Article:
Pope John Paul II’s teachings will take centuries to fully explore and understand. That’s according to his official biographer, George Weigel.
“It’s going to be several hundred years before the Church really takes on board the breadth and depth of this man’s explication of the Gospel, and in that sense we’re going to be thinking, and arguing, about John Paul II for hundreds of years,” Weigel told the Catholic Herald on April 28.
The U.S. author devoted 15 years of his life researching his biographies “Witness to Hope” and “The End of the Beginning.” In that time he concluded that Pope John Paul was an “utterly normal human being” but one who was radically open to the promptings of the Holy Spirit.
“I think everything he did, as a literary man, as a philosopher, as a priest, a bishop, a statesman, a pope, grew out of his radical Christian discipleship,” he said.
“Very few of the billion Catholics in the world are going to have the range of talents that Karol Wojtyla had,” Weigel noted.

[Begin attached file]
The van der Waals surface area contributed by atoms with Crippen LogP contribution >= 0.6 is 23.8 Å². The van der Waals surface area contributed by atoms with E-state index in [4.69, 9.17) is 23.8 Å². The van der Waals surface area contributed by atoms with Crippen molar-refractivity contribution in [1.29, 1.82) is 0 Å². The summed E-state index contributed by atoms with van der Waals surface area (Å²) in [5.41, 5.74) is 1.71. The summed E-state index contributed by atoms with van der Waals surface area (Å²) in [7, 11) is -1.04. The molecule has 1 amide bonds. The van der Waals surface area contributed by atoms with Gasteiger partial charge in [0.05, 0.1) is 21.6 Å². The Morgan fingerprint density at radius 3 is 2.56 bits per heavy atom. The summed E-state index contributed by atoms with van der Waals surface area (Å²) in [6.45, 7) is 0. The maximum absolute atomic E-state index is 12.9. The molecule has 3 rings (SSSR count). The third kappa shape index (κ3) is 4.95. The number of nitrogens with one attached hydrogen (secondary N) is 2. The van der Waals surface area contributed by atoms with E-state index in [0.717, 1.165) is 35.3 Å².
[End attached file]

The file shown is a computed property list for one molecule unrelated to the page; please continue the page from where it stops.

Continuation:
But “every baptised person has the opportunity to live a life of radical discipleship. And that’s our connection to him,” he said.
Weigel suggests that the most obvious legacy of Pope John Paul is the generation of young Catholics committed to Christian orthodoxy. “I look at my own parish in suburban Washington and see young couples raising Catholic families, who all took some form of inspiration from John Paul II. And I suspect this is replicated all over the world,” he said.
As for those who say the late Pope responded inadequately to priestly sex abuse cases that came to light late in his pontificate, Weigel said that criticism is off the mark. “The way to think about John Paul II and the priesthood is to recognise that he was a great reformer of the priesthood. The priesthood was in terrible shape in 1978 when he became pope; it was in remarkably better shape 26 years later. That’s the context,” he said.